JOE KARAGANIS: Well this, for me, was one of the most interesting findings of the study. There is majority support for copyright enforcement online. But the more conflicts you introduce into those questions, the lower support goes.
If you ask the question, would you support enforcement if it meant over-enforcement, then you’re already down to a 37 percent support rate. And under all existing models, filtering of content is over-filtering. There is no model that perfectly captures infringing material because what constitutes infringement is very much in flux and very – often very debatable.
BOB GARFIELD: One of the conflicts that we see when we talk about things like regulating file sharing is the conflict between the practical means of limiting this kind of online behavior and the surveillance methods that it takes to follow what people are up. Can this ever be reconciled?
JOE KARAGANIS: This is really the question that comes up in looking at the Copyright Alert System. The Copyright Alert System engages in surveillance of certain kinds of Internet use. If you’re using a peer-to-peer network, it's very likely to flag you, and you may get a warning as a result.
But everybody knows that that will simply drive people to other less observable forms of file sharing. There are streaming systems that you can share face to face. You can share through Dropbox, you can share through email. And so the enforcement question becomes how much further do want to go to go to surveill other kinds of Internet activity and other forms of use of people's computers?
So I’m less concerned about the Copyright Alert System than I am about what happens after it fails. The fact that it's almost guaranteed to fail to produce the kind of impact that its proponents want just sets up the next conversation, and now we’ve set a precedent for surveilling people’s activity. We think people value privacy higher than they value copyright enforcement.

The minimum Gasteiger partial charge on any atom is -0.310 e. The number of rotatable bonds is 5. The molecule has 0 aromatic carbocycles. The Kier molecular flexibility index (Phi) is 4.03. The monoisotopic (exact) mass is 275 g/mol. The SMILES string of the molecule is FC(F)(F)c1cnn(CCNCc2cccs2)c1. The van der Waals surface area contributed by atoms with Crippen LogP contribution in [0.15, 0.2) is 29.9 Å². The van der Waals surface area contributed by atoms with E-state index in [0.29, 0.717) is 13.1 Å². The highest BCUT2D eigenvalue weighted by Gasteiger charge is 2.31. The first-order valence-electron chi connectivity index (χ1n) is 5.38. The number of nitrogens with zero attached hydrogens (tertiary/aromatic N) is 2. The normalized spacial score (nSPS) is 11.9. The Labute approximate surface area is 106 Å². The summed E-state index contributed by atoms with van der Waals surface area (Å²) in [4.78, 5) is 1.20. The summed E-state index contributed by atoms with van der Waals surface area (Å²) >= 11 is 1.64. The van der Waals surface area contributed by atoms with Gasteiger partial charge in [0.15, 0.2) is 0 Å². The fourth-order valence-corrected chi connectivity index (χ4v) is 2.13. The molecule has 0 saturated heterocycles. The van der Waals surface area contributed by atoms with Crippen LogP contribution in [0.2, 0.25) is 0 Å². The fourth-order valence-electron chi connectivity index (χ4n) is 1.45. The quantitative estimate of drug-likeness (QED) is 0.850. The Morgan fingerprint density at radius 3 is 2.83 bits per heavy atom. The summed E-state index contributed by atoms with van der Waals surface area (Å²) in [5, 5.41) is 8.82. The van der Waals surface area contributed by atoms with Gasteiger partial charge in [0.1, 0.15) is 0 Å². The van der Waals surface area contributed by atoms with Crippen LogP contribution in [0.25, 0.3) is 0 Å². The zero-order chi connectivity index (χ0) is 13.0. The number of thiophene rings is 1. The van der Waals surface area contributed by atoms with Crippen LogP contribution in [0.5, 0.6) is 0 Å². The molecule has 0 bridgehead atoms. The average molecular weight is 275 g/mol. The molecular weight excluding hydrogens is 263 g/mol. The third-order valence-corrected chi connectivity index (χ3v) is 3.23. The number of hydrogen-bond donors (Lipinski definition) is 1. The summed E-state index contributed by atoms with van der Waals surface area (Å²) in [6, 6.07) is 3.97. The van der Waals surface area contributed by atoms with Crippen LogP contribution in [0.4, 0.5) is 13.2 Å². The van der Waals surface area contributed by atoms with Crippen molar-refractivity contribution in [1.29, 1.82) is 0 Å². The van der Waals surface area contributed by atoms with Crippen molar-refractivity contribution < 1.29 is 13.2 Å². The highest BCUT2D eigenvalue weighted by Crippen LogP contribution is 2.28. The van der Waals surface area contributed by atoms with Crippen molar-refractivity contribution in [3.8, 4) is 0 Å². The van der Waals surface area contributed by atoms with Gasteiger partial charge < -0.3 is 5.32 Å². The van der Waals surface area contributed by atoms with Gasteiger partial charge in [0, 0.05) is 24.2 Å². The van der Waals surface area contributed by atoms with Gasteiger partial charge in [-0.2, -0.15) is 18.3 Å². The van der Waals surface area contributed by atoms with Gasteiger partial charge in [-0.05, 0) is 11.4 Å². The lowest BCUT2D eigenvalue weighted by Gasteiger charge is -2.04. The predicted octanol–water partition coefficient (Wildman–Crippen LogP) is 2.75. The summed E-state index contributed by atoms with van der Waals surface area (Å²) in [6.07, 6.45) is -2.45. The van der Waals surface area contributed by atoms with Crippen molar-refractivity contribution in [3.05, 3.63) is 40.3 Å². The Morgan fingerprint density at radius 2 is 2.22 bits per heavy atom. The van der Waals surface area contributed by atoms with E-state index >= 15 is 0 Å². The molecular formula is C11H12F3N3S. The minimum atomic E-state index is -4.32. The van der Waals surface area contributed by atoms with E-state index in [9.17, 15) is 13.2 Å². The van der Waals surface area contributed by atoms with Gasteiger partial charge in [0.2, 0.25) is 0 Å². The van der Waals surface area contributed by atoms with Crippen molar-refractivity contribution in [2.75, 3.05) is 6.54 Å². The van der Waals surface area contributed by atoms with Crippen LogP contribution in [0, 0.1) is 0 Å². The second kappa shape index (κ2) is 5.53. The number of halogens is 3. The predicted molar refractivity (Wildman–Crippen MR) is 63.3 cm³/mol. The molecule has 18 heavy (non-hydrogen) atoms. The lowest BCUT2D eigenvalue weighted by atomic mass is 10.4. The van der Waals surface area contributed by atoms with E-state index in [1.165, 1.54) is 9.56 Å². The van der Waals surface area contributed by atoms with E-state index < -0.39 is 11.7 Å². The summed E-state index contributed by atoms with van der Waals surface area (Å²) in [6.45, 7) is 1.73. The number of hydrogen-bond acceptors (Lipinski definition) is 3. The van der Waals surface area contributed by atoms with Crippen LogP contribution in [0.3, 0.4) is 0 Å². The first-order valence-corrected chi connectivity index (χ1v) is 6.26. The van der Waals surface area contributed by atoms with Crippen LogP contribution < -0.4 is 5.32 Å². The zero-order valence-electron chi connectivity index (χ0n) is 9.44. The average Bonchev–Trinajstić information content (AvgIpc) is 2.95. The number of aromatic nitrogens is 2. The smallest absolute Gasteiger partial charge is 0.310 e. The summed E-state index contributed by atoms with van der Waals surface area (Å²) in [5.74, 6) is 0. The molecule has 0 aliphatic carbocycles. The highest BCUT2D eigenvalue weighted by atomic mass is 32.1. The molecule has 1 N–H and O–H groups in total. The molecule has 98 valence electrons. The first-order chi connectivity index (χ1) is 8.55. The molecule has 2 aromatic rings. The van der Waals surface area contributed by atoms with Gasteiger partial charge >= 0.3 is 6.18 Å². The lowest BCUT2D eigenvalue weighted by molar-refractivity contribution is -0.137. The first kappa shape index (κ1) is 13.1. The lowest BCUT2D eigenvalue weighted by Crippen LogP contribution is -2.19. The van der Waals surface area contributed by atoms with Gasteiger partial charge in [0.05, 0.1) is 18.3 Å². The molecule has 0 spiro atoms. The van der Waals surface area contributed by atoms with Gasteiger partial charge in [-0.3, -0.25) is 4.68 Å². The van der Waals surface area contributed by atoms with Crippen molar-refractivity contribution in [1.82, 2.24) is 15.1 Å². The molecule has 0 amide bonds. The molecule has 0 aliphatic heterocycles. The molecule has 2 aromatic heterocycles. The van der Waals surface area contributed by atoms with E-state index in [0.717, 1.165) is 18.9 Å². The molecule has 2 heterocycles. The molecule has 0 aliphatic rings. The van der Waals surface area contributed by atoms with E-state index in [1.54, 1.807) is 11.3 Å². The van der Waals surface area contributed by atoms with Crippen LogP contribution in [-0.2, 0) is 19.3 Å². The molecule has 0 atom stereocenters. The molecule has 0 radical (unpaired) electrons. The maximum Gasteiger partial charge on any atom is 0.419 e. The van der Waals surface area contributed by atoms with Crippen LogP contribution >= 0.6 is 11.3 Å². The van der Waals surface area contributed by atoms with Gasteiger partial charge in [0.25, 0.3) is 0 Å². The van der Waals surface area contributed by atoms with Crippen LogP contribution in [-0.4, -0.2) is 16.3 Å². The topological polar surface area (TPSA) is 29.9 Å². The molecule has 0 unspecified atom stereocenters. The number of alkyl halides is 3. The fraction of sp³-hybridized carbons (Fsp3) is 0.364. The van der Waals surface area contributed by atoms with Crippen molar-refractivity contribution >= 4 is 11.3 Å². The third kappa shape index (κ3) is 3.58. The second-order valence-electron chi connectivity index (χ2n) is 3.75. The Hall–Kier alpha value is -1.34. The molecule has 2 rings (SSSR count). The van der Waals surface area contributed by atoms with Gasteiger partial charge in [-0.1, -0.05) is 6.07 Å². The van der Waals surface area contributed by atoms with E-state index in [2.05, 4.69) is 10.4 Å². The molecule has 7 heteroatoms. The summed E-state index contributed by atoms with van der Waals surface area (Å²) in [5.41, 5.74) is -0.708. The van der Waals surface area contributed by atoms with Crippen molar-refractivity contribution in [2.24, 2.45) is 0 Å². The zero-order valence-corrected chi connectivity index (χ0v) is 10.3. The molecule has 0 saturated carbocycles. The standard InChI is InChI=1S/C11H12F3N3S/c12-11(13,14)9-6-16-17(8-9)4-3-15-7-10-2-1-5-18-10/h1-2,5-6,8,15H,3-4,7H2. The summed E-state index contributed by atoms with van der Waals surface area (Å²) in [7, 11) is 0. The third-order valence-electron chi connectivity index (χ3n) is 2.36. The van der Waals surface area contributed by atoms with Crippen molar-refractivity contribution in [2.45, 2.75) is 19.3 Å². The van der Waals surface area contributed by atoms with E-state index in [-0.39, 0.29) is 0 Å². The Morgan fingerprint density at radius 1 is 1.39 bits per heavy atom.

BOB GARFIELD: Clearly, the people you surveyed are conflicted as to what to do and what the society should do. But one thing they seem to show is that they're willing to pay for the opportunity to have universal access, along the lines of a Netflix model. Could you give me more details?
JOE KARAGANIS: Sure. Well, we, we found that there’s, in general, a very high willingness to pay for, you know, legal convenient media and, in fact, the highest among those people who do the most file sharing. This has turned into a bit of a hot potato as people pick up the report because it doesn't conform to some of the ideas about what piracy is.
For most of the last decade, there just weren’t very good means of music discovery and, you know, the possibility of a kind of universal jukebox. That's beginning to change. So people who, in our survey, said yes, they pirate also said that they do so less because of the emergence of these legal means of discovery and listening to large databases of music.
BOB GARFIELD: Joe, thank you very much.
JOE KARAGANIS: Thank you.
BOB GARFIELD: Joe Karaganis is vice president of the American Assembly, a public policy institute at Columbia University.